Knee Replacement

As with hip replacements, Knee replacement procedure is the definitive treatment for severe arthritis of the knee joint causing symptoms that are intrusive in a person’s day to day life and not adequately controlled by non-surgical means.

Commonly, these symptoms include pain at rest, pain at night, pain with activity, stairs, inclines/declines, swelling, sometimes a subjective sensation of giving way, legs becoming more bow legged or knock kneed.

Like hip replacements, knee replacement surgery has also come a long way and whilst they are however major operations with inherent risks, results today are very pleasing with high patient satisfaction due to restoration of function through alleviation of pain.

The Procedure

In a Knee Replacement, the knee joint is accessed through an incision on the front of the knee. The arthritic parts of the Femur (thigh bone), Tibia (shin bone) and often the Patella (knee cap) are shaved off and replaced by the prosthesis.

Materials Used

The artificial Knee Prosthesis comprises of a metal femoral component, a metal tibial component, a plastic insert between the two and a plastic button for the knee cap. The femoral and tibial component are fitted onto the respective bones like a ‘crown on a tooth’, often with cement. The insert clips in between and the movement happens between the femoral component and the plastic insert. Unlike Hip Replacements, the bearing surface in Knee replacements are uniformly Metal on Plastic.


The operation is performed under a general or a spinal anaesthetic. Depending on the time of the operation, the patients are up walking (with a frame) the same day or the next day. Patients often stay 1-3 days in hospital and then may spend a week or so in a rehabilitation hospital where the focus is on physiotherapy. Alternatively, patients may get discharged home directly and see a physiotherapist in the community few times a week. There are no hard and fast rules about this as long as one works hard the first month to restore your movement range and strength. Return to work would depend on the type of work being undertaken but for most occupations this can be expected by 6-8 weeks.

Unlike hip replacements though, Knee replacement require significantly more motivation and effort on the part of the patient, especially in the first month after surgery. Patient motivation in rehabilitation has been identified as the single most important factor in getting a good result.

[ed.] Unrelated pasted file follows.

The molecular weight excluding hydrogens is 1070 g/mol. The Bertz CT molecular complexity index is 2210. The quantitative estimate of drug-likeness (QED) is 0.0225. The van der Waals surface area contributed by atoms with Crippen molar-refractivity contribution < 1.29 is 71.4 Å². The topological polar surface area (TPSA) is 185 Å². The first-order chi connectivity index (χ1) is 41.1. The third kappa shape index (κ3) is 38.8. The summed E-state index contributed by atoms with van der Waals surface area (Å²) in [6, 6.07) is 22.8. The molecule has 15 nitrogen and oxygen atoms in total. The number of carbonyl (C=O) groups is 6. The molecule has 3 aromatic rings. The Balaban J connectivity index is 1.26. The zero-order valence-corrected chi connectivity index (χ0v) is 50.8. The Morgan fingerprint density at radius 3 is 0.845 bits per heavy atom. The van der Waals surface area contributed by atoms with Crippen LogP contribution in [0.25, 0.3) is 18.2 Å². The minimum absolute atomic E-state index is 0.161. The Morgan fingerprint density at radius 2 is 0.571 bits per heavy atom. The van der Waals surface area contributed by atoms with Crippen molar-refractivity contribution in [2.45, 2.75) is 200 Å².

Overall recovery may take a year (till all healing comes to a plateau) but functional recovery can be expected by 4- 6 weeks. Some aching pain and swelling can remain for many months but as long as everything is gradually improving, this is all expected. These symptoms often wash away over 6-12 months.


knee-replacement-longevityModern joint can often be expected to last a couple of decades. Patients can expect to get back to most if not all of their pre-operative or sometimes even pre-arthritis activities.

Activities such as bush walking, cycling, swimming, bowling, yoga, even doubles tennis are all common things people can go back to after joint replacement surgery. Some people may find kneeling uncomfortable.

Impact activities such as running, jogging, jumping though, are not recommended as they could compromise longevity.

When to consider a Knee Replacement?

knee-replacement-neededThere is no such thing as “you need a hip or knee replacement!”. Need is something the patient determines and should be guided strictly and only by the patient’s level of symptoms and after non operative measures have been exhausted.

If surgery is delayed, apart for the symptoms, the patient is unlikely to be disadvantaging themselves in terms of outcome of their operation.

In Australia in today, it would be extremely unlikely that someone ‘will end up in a wheelchair’ if they delayed their operation.

Knee replacement Surgery in 2023- Advances, expectations and recovery

Knee replacements have been constantly evolving over the last half a century. Initial designs used a simple hinge mechanism which went through many modification with current modern designs boasting ultra-congruent designs and medial pivots that attempt to mimic the natural knee closely as much as possible. Biomaterial advances have led to better metal compositions and finishes as well as improvements in the polyethylene insert, the artificial cartilage substitute, to make it more resilient. Other advances such as patient specific (custom instrumentation) and Robotic Assisted Knee replacements are discussed below.

Customised implants